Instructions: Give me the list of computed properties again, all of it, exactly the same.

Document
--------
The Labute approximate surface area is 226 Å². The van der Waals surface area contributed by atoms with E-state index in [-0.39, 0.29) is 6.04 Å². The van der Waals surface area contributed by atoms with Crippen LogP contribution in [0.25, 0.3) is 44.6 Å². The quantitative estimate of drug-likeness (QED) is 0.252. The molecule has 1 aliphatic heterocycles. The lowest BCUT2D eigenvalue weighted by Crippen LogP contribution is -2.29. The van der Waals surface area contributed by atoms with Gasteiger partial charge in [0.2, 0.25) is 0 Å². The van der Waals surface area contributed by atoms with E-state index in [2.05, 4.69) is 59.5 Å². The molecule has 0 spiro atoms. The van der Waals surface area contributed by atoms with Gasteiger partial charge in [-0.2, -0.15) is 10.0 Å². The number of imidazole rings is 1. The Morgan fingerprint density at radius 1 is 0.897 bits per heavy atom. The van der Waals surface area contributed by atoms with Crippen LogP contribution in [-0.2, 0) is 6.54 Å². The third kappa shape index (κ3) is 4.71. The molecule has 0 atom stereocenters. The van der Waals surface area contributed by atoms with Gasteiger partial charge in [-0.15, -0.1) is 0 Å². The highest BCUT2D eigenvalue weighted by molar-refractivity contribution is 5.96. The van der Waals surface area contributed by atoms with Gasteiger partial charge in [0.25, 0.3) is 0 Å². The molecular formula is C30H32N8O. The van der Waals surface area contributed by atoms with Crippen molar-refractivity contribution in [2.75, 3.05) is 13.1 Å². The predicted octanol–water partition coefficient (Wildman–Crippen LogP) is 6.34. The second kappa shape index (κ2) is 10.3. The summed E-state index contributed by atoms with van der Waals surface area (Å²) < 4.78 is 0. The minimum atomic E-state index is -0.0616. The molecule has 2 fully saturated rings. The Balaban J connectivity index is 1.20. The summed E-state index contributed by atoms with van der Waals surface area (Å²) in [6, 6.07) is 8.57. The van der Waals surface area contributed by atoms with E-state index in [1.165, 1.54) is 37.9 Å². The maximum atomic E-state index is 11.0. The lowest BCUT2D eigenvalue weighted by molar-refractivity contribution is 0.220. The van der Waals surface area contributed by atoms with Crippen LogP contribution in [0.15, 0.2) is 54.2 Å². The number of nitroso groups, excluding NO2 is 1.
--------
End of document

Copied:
The Labute approximate surface area is 226 Å². The van der Waals surface area contributed by atoms with E-state index in [-0.39, 0.29) is 6.04 Å². The van der Waals surface area contributed by atoms with Crippen LogP contribution in [0.25, 0.3) is 44.6 Å². The quantitative estimate of drug-likeness (QED) is 0.252. The molecule has 1 aliphatic heterocycles. The lowest BCUT2D eigenvalue weighted by Crippen LogP contribution is -2.29. The van der Waals surface area contributed by atoms with Gasteiger partial charge in [0.2, 0.25) is 0 Å². The van der Waals surface area contributed by atoms with E-state index in [2.05, 4.69) is 59.5 Å². The molecule has 0 spiro atoms. The van der Waals surface area contributed by atoms with Gasteiger partial charge in [-0.2, -0.15) is 10.0 Å². The number of imidazole rings is 1. The Morgan fingerprint density at radius 1 is 0.897 bits per heavy atom. The van der Waals surface area contributed by atoms with Crippen LogP contribution in [-0.2, 0) is 6.54 Å². The third kappa shape index (κ3) is 4.71. The molecule has 0 atom stereocenters. The van der Waals surface area contributed by atoms with Gasteiger partial charge in [-0.15, -0.1) is 0 Å². The highest BCUT2D eigenvalue weighted by molar-refractivity contribution is 5.96. The van der Waals surface area contributed by atoms with Gasteiger partial charge in [0.25, 0.3) is 0 Å². The molecular formula is C30H32N8O. The van der Waals surface area contributed by atoms with Crippen molar-refractivity contribution in [2.75, 3.05) is 13.1 Å². The predicted octanol–water partition coefficient (Wildman–Crippen LogP) is 6.34. The second kappa shape index (κ2) is 10.3. The summed E-state index contributed by atoms with van der Waals surface area (Å²) < 4.78 is 0. The minimum atomic E-state index is -0.0616. The molecule has 2 fully saturated rings. The Balaban J connectivity index is 1.20. The summed E-state index contributed by atoms with van der Waals surface area (Å²) in [6, 6.07) is 8.57. The van der Waals surface area contributed by atoms with E-state index in [1.165, 1.54) is 37.9 Å². The maximum atomic E-state index is 11.0. The lowest BCUT2D eigenvalue weighted by molar-refractivity contribution is 0.220. The van der Waals surface area contributed by atoms with Crippen LogP contribution in [0.15, 0.2) is 54.2 Å². The number of nitroso groups, excluding NO2 is 1.